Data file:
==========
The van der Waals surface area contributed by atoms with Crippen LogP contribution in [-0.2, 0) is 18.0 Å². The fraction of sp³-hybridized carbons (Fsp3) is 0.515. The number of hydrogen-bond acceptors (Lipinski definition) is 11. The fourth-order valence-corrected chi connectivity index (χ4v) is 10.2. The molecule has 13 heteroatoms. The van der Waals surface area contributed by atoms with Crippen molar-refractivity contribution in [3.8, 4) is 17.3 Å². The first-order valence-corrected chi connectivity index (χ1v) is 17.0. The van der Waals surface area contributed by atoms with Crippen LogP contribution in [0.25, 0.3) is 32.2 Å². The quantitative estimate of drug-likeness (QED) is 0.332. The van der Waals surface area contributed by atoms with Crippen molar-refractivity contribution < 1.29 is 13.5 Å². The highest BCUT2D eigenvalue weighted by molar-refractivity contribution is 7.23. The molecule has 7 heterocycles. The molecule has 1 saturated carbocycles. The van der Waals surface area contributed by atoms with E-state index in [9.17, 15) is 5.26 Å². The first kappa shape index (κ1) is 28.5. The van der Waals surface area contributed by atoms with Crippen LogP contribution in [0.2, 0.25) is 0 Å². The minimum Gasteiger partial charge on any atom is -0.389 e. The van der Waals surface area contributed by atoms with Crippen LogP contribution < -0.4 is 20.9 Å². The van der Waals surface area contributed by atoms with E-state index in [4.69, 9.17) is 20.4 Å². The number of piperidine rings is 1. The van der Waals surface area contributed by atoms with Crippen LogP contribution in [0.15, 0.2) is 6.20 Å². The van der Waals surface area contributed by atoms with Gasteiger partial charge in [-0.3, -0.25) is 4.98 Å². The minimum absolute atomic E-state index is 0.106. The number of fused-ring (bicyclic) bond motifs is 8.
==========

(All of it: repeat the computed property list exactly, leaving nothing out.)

The van der Waals surface area contributed by atoms with Crippen LogP contribution in [-0.2, 0) is 18.0 Å². The fraction of sp³-hybridized carbons (Fsp3) is 0.515. The number of hydrogen-bond acceptors (Lipinski definition) is 11. The fourth-order valence-corrected chi connectivity index (χ4v) is 10.2. The molecule has 13 heteroatoms. The van der Waals surface area contributed by atoms with Crippen molar-refractivity contribution in [3.8, 4) is 17.3 Å². The first-order valence-corrected chi connectivity index (χ1v) is 17.0. The van der Waals surface area contributed by atoms with Crippen LogP contribution in [0.25, 0.3) is 32.2 Å². The quantitative estimate of drug-likeness (QED) is 0.332. The van der Waals surface area contributed by atoms with Crippen molar-refractivity contribution < 1.29 is 13.5 Å². The highest BCUT2D eigenvalue weighted by molar-refractivity contribution is 7.23. The molecule has 7 heterocycles. The molecule has 1 saturated carbocycles. The van der Waals surface area contributed by atoms with E-state index in [9.17, 15) is 5.26 Å². The first kappa shape index (κ1) is 28.5. The van der Waals surface area contributed by atoms with Crippen LogP contribution in [0.2, 0.25) is 0 Å². The minimum Gasteiger partial charge on any atom is -0.389 e. The van der Waals surface area contributed by atoms with Crippen LogP contribution < -0.4 is 20.9 Å². The van der Waals surface area contributed by atoms with E-state index in [4.69, 9.17) is 20.4 Å². The number of piperidine rings is 1. The van der Waals surface area contributed by atoms with Crippen LogP contribution in [0.15, 0.2) is 6.20 Å². The van der Waals surface area contributed by atoms with Gasteiger partial charge in [-0.3, -0.25) is 4.98 Å². The minimum absolute atomic E-state index is 0.106. The number of fused-ring (bicyclic) bond motifs is 8.